Effects of dynamic mechanical stresses on mammalian cell metabolism
McIntire, Larry V.
Doctor of Philosophy
The effects of dynamic mechanical stresses on the arachidonic acid (AA) metabolism of human platelets and on the cell growth properties of murine tumor cells were studied. The cells were stressed by suspending them in laminar simple shear flows. Washed human platelet suspensions were stressed at 75 dynes/cm$\sp2$ and 150 dynes/cm$\sp2$ for 5 to 10 min. at 25$\sp\circ$C. The stress stimulated AA metabolism above basal levels. The lipoxygenase metabolite 12-hydroxyeicosatetraenoic acid was preferentially formed, but the cyclooxygenase metabolite thromboxane B$\sb2$ was not detected. Thrombin-stimulated platelets, however, formed cyclooxygenase metabolites in addition to the lipoxygenase metabolites. This result indicates that the physical stresses and chemical agonists (like thrombin) affect platelet AA metabolism differently. Stress effects on tumor cells were studied using high and low metastatic sub-lines of the B16 melanoma and the RAW117 large cell lymphoma. The cells were stressed at 0, 450 and 900 dynes/cm$\sp2$ at 37$\sp\circ$C for 5 min. Damage caused by the stresses was determined by measuring the lysis in the shear field and measuring the relative reduction in cell numbers in stressed cultures compared to unstressed controls. Also, cell growth and lysis in stressed and unstressed cultures were monitored over time. The results could by modeled assuming that a subpopulation of stressed cells was lethally damaged and ultimately died while a second group of stressed cells were only sublethally damaged and grew normally after a brief lag-time. The data indicate that there was not much difference in the damage levels between high and low metastatic sub-lines and that a considerable fraction of stressed cells were not lethally damaged even at bulk shear stresses as high as 900 dynes/cm$\sp2$ for 5 min. Although the stresses applied were higher than normally seen in vivo, the results are in contrast to the accepted view that mechanical stresses developed in the circulation directly cause the destruction of most of the tumor cells during blood-borne metastasis and that highly metastatic cells can resist these stresses more effectively than poorly metastatic cells.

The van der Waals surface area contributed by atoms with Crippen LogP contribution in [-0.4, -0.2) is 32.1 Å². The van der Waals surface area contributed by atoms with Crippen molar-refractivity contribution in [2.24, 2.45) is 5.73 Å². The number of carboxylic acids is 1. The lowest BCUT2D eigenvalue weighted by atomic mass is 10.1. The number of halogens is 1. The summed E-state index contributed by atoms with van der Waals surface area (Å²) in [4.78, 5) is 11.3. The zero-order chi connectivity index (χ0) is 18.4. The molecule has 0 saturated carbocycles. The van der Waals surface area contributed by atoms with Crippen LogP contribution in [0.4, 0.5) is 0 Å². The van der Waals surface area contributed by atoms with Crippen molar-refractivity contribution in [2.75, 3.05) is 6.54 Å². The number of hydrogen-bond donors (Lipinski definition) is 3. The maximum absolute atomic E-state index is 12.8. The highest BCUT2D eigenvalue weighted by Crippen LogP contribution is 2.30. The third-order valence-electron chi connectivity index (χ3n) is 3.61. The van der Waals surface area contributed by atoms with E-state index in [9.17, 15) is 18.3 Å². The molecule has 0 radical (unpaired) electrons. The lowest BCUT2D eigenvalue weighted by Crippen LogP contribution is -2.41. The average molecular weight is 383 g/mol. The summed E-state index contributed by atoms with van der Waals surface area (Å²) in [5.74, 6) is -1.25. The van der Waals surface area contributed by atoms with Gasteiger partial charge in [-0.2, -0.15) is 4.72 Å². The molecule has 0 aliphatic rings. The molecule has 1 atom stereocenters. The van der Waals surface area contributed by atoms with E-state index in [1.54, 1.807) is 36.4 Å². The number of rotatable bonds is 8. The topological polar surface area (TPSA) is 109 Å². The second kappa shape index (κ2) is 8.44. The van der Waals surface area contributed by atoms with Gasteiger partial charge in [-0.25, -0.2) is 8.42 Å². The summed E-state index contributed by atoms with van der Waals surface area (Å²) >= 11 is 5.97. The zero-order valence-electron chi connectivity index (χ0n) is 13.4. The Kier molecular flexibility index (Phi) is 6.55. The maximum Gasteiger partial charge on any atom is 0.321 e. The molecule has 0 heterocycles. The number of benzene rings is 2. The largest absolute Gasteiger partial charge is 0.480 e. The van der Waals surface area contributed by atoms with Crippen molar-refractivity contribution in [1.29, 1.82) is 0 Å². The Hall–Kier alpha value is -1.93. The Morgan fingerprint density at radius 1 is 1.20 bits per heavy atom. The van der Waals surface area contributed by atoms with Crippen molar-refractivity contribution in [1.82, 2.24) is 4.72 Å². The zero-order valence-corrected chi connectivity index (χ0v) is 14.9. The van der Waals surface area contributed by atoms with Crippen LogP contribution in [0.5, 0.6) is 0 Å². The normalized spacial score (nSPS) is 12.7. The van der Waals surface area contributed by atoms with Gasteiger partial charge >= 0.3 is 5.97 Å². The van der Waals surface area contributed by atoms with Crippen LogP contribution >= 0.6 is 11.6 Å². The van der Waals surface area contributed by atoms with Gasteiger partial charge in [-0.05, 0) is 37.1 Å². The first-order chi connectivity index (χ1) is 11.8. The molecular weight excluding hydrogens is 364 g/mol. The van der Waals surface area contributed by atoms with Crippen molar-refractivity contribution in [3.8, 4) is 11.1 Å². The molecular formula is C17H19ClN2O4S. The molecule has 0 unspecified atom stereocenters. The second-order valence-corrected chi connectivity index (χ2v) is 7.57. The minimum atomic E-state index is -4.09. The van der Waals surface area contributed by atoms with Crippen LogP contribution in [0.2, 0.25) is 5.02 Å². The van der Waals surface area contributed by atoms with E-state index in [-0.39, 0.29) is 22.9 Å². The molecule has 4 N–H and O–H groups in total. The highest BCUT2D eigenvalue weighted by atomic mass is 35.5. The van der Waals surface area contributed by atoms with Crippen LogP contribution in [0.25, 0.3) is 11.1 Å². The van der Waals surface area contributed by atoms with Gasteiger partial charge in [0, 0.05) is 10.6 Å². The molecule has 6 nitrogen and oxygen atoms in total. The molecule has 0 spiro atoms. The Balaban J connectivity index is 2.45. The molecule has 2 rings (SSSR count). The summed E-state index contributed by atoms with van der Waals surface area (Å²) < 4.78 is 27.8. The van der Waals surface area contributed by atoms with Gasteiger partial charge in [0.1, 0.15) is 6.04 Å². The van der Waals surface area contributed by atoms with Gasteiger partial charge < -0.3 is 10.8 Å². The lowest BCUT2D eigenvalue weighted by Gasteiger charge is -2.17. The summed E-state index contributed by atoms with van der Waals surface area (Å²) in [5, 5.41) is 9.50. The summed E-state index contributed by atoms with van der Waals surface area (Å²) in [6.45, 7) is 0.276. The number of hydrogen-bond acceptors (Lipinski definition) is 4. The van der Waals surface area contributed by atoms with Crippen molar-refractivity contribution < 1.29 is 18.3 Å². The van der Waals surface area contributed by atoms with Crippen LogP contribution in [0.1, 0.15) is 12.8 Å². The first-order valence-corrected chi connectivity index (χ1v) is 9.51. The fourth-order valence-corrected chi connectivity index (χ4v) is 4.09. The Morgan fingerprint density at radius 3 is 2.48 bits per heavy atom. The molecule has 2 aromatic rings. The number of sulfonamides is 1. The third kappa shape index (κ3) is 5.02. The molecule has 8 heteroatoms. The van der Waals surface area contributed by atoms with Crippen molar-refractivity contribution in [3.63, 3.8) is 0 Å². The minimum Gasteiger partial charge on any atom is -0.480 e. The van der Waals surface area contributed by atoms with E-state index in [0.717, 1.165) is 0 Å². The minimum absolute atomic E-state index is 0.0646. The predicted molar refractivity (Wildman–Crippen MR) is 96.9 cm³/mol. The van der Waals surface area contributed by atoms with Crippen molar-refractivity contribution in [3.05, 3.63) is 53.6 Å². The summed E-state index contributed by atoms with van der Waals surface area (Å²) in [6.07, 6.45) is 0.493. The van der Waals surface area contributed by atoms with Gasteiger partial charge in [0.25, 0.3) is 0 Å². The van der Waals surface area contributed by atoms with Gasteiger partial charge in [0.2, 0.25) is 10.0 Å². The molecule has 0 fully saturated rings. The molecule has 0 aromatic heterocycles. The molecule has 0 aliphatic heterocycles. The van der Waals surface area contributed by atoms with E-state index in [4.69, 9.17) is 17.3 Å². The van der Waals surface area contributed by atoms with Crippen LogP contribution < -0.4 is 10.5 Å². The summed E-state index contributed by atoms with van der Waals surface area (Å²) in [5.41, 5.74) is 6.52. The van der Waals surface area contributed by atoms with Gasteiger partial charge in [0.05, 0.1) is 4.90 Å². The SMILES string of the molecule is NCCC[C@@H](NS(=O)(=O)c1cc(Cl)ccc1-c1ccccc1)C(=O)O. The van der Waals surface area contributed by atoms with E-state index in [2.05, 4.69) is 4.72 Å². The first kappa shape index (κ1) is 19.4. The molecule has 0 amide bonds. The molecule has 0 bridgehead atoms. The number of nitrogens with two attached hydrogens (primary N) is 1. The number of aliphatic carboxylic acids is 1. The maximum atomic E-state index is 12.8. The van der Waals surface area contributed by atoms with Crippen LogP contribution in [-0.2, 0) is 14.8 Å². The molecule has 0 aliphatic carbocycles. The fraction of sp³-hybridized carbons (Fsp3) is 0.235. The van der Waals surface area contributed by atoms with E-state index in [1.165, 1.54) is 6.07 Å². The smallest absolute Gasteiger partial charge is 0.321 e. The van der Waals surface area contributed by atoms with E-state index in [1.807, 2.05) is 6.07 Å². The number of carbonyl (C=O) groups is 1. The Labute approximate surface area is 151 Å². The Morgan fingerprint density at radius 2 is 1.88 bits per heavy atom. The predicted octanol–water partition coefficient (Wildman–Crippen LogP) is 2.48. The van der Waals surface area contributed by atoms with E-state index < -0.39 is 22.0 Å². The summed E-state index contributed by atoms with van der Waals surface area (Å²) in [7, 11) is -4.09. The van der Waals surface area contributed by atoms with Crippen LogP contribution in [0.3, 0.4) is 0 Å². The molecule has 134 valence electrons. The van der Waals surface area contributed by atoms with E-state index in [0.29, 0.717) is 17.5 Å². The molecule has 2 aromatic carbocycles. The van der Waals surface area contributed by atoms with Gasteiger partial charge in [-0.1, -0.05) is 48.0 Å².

Chemical engineering; Biophysics